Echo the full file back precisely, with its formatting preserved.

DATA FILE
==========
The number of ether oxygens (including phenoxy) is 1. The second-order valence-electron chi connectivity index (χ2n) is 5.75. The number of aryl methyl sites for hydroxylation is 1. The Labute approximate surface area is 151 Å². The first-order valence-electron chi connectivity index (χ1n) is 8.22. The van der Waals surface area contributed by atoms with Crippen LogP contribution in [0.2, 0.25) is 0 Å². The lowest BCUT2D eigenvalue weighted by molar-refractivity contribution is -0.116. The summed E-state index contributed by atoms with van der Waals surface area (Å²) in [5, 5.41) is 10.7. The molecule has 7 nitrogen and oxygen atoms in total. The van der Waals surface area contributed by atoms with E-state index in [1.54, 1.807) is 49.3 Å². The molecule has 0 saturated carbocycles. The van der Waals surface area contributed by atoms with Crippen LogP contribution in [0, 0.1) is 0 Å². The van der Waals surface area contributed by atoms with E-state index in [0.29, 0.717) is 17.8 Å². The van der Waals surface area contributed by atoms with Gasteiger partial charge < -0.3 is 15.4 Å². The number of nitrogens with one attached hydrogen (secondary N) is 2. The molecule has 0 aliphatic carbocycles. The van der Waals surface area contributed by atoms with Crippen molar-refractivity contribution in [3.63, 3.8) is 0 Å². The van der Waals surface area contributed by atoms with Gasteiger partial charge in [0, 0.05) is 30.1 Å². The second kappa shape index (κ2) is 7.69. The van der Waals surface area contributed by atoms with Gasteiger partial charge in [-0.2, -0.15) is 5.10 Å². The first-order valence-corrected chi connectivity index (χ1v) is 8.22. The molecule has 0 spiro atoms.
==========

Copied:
The number of ether oxygens (including phenoxy) is 1. The second-order valence-electron chi connectivity index (χ2n) is 5.75. The number of aryl methyl sites for hydroxylation is 1. The Labute approximate surface area is 151 Å². The first-order valence-electron chi connectivity index (χ1n) is 8.22. The van der Waals surface area contributed by atoms with Crippen LogP contribution in [0.2, 0.25) is 0 Å². The lowest BCUT2D eigenvalue weighted by molar-refractivity contribution is -0.116. The summed E-state index contributed by atoms with van der Waals surface area (Å²) in [5, 5.41) is 10.7. The molecule has 7 nitrogen and oxygen atoms in total. The van der Waals surface area contributed by atoms with E-state index in [1.54, 1.807) is 49.3 Å². The molecule has 0 saturated carbocycles. The van der Waals surface area contributed by atoms with Crippen LogP contribution in [0, 0.1) is 0 Å². The van der Waals surface area contributed by atoms with E-state index in [0.29, 0.717) is 17.8 Å². The van der Waals surface area contributed by atoms with Gasteiger partial charge < -0.3 is 15.4 Å². The number of nitrogens with one attached hydrogen (secondary N) is 2. The molecule has 0 aliphatic carbocycles. The van der Waals surface area contributed by atoms with Crippen molar-refractivity contribution in [3.63, 3.8) is 0 Å². The van der Waals surface area contributed by atoms with Gasteiger partial charge in [0, 0.05) is 30.1 Å². The second kappa shape index (κ2) is 7.69. The van der Waals surface area contributed by atoms with Gasteiger partial charge in [-0.2, -0.15) is 5.10 Å². The first-order valence-corrected chi connectivity index (χ1v) is 8.22. The molecule has 0 spiro atoms.